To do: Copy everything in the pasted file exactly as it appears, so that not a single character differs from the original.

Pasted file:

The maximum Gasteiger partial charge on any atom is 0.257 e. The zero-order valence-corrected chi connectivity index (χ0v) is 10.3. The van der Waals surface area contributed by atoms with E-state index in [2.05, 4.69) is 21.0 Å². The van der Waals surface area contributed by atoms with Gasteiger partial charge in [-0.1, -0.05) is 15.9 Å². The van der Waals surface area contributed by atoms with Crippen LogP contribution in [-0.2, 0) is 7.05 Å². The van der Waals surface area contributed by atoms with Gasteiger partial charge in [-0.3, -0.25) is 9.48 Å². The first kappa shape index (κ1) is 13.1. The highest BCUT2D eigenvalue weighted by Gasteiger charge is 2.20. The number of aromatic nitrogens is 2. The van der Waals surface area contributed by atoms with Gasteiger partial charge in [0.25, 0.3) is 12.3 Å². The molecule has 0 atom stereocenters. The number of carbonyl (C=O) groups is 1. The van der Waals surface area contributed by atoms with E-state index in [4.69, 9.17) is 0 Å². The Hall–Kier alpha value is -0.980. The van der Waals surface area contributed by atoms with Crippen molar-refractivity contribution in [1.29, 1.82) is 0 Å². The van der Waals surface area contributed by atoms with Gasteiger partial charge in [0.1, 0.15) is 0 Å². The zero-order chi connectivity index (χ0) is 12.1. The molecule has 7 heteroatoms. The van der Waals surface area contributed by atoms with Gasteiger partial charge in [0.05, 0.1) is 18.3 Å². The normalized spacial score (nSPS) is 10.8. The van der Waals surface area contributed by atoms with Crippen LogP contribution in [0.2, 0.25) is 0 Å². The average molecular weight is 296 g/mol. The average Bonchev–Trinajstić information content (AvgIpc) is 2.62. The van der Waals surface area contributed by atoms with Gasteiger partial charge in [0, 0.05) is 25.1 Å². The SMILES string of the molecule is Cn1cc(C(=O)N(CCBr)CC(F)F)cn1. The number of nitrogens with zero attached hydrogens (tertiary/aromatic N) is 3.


The maximum Gasteiger partial charge on any atom is 0.257 e. The zero-order valence-corrected chi connectivity index (χ0v) is 10.3. The van der Waals surface area contributed by atoms with E-state index in [2.05, 4.69) is 21.0 Å². The van der Waals surface area contributed by atoms with Gasteiger partial charge in [-0.1, -0.05) is 15.9 Å². The van der Waals surface area contributed by atoms with Crippen LogP contribution in [-0.2, 0) is 7.05 Å². The van der Waals surface area contributed by atoms with Gasteiger partial charge in [-0.3, -0.25) is 9.48 Å². The first kappa shape index (κ1) is 13.1. The highest BCUT2D eigenvalue weighted by Gasteiger charge is 2.20. The number of aromatic nitrogens is 2. The van der Waals surface area contributed by atoms with Gasteiger partial charge in [0.25, 0.3) is 12.3 Å². The molecule has 0 atom stereocenters. The number of carbonyl (C=O) groups is 1. The van der Waals surface area contributed by atoms with E-state index in [4.69, 9.17) is 0 Å². The Hall–Kier alpha value is -0.980. The van der Waals surface area contributed by atoms with Crippen molar-refractivity contribution in [1.29, 1.82) is 0 Å². The van der Waals surface area contributed by atoms with Gasteiger partial charge in [0.1, 0.15) is 0 Å². The zero-order chi connectivity index (χ0) is 12.1. The molecule has 7 heteroatoms. The van der Waals surface area contributed by atoms with Gasteiger partial charge in [0.05, 0.1) is 18.3 Å². The normalized spacial score (nSPS) is 10.8. The van der Waals surface area contributed by atoms with Crippen LogP contribution in [0.2, 0.25) is 0 Å². The average molecular weight is 296 g/mol. The average Bonchev–Trinajstić information content (AvgIpc) is 2.62. The van der Waals surface area contributed by atoms with Gasteiger partial charge in [0, 0.05) is 25.1 Å². The SMILES string of the molecule is Cn1cc(C(=O)N(CCBr)CC(F)F)cn1. The number of nitrogens with zero attached hydrogens (tertiary/aromatic N) is 3.